Friday I took my #5 downtown to meet the 594 to Tacoma. It's the final week of the Rockwell show at Tacoma Art Museum and week one of Chihuly. Besides, I've always wanted to visit Tacoma.
Google transit wanted to send me via Amtrak, which would have been fun, but $13 each way. The bus was $3, all the way from home, and what a bus! I had an armrest, a footrest, and a personal reading light. The seat had a headrest and lumbar support, and it tilted. It was all so posh I checked the back of the bus for a restroom, but that would have been too much.
We shot down the freeway for an uninterrupted 30 minutes or so, then the bus made a couple stops before dropping me off at UW campus and a block from the museum. A block that includes the restored courthouse with its lovely dome and the glass bridge. The Tacoma Narrows Bridge was in sight, and yachts at harbor.
I liked the Rockwell show. Possibly I just don't know enough to be bothered by the distinction between illustration and fine art. Wasn't Breughel, say, or Vermeer, a Rockwell of his day? Rockwell's paintings are beautifully done and full of illuminating detail. He started his career at 17 in -- mm, 1922? -- for the Boy Scouts, and then, of course, produced decades of covers for the Saturday Evening Post. So a Rockwell retrospective is a lesson in American social history.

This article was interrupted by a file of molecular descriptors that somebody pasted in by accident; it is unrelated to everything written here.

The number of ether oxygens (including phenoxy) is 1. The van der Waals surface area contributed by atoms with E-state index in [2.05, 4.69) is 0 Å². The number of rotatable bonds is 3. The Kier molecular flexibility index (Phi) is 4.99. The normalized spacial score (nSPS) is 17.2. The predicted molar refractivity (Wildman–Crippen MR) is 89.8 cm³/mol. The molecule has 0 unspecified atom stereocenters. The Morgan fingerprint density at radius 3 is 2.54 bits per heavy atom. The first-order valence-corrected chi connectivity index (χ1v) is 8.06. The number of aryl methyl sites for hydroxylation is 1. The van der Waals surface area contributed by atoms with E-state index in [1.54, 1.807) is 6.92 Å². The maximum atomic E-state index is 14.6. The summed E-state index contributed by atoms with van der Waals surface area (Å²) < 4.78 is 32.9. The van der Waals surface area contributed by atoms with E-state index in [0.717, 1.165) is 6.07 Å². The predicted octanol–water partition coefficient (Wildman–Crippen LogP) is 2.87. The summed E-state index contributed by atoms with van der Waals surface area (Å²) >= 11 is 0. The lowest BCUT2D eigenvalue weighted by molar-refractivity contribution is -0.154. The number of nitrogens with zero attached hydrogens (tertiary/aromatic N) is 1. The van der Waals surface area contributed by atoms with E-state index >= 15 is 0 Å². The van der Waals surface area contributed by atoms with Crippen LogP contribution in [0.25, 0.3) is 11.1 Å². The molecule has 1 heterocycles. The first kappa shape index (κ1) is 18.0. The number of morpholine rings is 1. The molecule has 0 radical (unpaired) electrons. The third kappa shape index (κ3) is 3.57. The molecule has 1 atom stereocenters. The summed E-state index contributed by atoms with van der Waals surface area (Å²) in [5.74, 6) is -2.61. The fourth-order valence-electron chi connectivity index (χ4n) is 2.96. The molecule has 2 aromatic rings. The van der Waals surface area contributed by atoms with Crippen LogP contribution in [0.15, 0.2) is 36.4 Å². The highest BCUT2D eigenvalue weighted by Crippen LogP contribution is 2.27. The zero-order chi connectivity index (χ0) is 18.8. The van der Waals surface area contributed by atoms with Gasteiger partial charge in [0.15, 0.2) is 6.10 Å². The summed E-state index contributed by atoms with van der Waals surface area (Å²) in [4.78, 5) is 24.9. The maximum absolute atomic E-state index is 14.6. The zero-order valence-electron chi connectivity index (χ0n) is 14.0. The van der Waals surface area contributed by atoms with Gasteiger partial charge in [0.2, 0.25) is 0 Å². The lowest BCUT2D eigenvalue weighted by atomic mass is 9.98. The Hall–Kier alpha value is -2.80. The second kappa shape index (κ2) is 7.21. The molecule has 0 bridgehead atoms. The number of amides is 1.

Mostly, it's upbeat and optimistic, a picture of the Americans a lot of us wanted to be, want still to be. I'd love to see a Rockwell of some American family on their way in 2011, to vacation or church, with a pierced and tattooed teenager reading to a toddler in the back seat, Mom driving, Dad reading the map, some mini dog doing whatever they do in cars.
But civil rights issues are featured as well, despite editorial prohibitions that for awhile limited the number of blacks you could show and only if they were in menial jobs. I knew the iconic cover with the little black girl being escorted to school by the National Guard, but not the illustration about the three civil rights workers murdered in Mississippi.
Then, Chihuly. I tire fast of looking at art glass, so this show was perfect for me. It's one huge room filled with both Chihuly's work and the Native American trade blankets and baskets that inspire him, plus a whole wall of his own (I believe) framed Curtis prints of Native Americans. Seeing it all that way, I better understood the idea of Chihuly's "glass baskets" brightly "painted" with glass threads.
I made this excursion on my own. If I'd been with somebody else, we probably would have explored Tacoma more, while we were at it. I almost ate lunch there, but Indochine, which was recommended, was posh and pricey for lunch. Next time, I'll take a walker's map.
I adjusted my bus seat back to Seattle and settled in. I slept.
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